Audience-Centric B2B: Driving Results in the Rapidly Evolving B2B Marketing Landscape
When most B2B marketers think of innovation, they think about mastering new technologies. And rightly so. New tools, data sets and ways of executing marketing continue to spur tremendous advances in the B2B category. In recent years, heavy adoption of content tools and data–such as marketing automation, ABM and predictive intent–coupled with highly targeted advertising has enabled B2B companies to reach customers in exciting ways.
But when it comes to unlocking the full value of these capabilities, we’re still in the early innings. The reality is that most brands still struggle with how to personalize digital marketing efforts to effectively resonate with customers. As discussed in the chapter Convergence: The Need for an Integrated Marketing Tech Ecosystem, you can buy the latest and greatest innovations, but at the end of the day, if these technologies aren’t influencing how customers think and behave in ways that help your business, what’s it all for?
In the race to embrace digital innovations in B2B, a basic but core aspect of marketing is too often overlooked: creating relevance for the customer. Being relevant assumes some level of personalization to the customer. And yet, by some measures, personalization remains the single most difficult tactic to achieve. In fact, when surveyed, 63% of 190 marketing influencers worldwide responded that data-driven personalization is difficult to implement 1 . As brands chase new technologies and trends that seem to emerge daily, creativity and intelligent communications are more vital than ever to realize the benefits of digital innovation. This is among the most critical challenges B2B marketers must solve today.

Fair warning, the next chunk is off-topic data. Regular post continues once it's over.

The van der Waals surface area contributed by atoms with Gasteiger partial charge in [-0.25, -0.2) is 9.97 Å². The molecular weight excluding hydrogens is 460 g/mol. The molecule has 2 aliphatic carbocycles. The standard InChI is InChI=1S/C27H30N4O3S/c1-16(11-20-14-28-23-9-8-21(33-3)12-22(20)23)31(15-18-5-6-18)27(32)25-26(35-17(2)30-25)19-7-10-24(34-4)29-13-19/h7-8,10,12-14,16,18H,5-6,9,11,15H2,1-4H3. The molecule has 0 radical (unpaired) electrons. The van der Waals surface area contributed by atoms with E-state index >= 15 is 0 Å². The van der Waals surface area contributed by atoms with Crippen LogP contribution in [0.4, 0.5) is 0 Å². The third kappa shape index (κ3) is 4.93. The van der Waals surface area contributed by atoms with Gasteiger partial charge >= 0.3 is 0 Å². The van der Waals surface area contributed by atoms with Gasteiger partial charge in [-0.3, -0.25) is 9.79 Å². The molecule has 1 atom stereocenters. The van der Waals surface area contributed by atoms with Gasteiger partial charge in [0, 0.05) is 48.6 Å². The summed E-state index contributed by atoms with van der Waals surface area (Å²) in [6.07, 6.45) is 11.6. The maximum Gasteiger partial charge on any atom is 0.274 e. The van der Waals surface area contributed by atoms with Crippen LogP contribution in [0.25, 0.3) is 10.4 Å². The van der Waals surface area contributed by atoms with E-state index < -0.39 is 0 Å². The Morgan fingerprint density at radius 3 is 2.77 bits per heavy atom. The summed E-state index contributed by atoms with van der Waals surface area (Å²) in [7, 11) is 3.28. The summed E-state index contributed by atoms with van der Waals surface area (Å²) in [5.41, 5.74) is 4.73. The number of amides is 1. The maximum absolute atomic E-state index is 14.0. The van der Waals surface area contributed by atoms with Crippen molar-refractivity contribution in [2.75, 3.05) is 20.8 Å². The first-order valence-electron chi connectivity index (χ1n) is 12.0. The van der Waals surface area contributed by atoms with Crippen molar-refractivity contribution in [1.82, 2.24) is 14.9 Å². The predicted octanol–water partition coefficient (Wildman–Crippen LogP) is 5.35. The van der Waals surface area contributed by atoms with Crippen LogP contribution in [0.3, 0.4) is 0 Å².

At this point, you might be thinking, “This all seems pretty simple, so why isn’t everyone doing it already?” Before we can help clients solve the customer relevance challenge, let’s break it down and understand what’s causing the challenge in the first place: